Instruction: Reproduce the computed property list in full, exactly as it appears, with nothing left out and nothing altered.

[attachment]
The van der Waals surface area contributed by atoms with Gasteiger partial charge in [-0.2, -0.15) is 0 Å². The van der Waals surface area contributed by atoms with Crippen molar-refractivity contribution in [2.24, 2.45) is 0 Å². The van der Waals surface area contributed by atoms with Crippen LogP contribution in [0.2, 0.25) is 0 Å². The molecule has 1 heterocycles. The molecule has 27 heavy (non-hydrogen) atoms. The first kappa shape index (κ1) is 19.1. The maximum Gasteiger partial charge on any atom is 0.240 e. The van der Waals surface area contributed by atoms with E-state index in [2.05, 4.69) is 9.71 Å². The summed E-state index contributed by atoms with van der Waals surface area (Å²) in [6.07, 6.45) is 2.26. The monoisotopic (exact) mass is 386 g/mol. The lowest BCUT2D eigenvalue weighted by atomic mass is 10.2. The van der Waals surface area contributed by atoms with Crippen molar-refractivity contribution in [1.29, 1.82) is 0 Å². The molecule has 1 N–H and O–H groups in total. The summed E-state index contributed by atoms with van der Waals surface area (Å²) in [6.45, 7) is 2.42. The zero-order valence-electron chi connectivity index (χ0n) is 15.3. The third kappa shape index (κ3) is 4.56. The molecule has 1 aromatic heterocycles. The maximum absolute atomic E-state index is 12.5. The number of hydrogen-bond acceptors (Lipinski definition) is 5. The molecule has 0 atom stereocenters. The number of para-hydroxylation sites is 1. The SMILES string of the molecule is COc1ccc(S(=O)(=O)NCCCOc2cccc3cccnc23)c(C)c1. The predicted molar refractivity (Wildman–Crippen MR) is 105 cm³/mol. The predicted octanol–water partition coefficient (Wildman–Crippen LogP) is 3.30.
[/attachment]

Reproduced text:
The van der Waals surface area contributed by atoms with Gasteiger partial charge in [-0.2, -0.15) is 0 Å². The van der Waals surface area contributed by atoms with Crippen molar-refractivity contribution in [2.24, 2.45) is 0 Å². The van der Waals surface area contributed by atoms with Crippen LogP contribution in [0.2, 0.25) is 0 Å². The molecule has 1 heterocycles. The molecule has 27 heavy (non-hydrogen) atoms. The first kappa shape index (κ1) is 19.1. The maximum Gasteiger partial charge on any atom is 0.240 e. The van der Waals surface area contributed by atoms with E-state index in [2.05, 4.69) is 9.71 Å². The summed E-state index contributed by atoms with van der Waals surface area (Å²) in [6.07, 6.45) is 2.26. The monoisotopic (exact) mass is 386 g/mol. The lowest BCUT2D eigenvalue weighted by atomic mass is 10.2. The van der Waals surface area contributed by atoms with Crippen molar-refractivity contribution in [1.29, 1.82) is 0 Å². The molecule has 1 N–H and O–H groups in total. The summed E-state index contributed by atoms with van der Waals surface area (Å²) in [6.45, 7) is 2.42. The zero-order valence-electron chi connectivity index (χ0n) is 15.3. The third kappa shape index (κ3) is 4.56. The molecule has 1 aromatic heterocycles. The maximum absolute atomic E-state index is 12.5. The number of hydrogen-bond acceptors (Lipinski definition) is 5. The molecule has 0 atom stereocenters. The number of para-hydroxylation sites is 1. The SMILES string of the molecule is COc1ccc(S(=O)(=O)NCCCOc2cccc3cccnc23)c(C)c1. The predicted molar refractivity (Wildman–Crippen MR) is 105 cm³/mol. The predicted octanol–water partition coefficient (Wildman–Crippen LogP) is 3.30.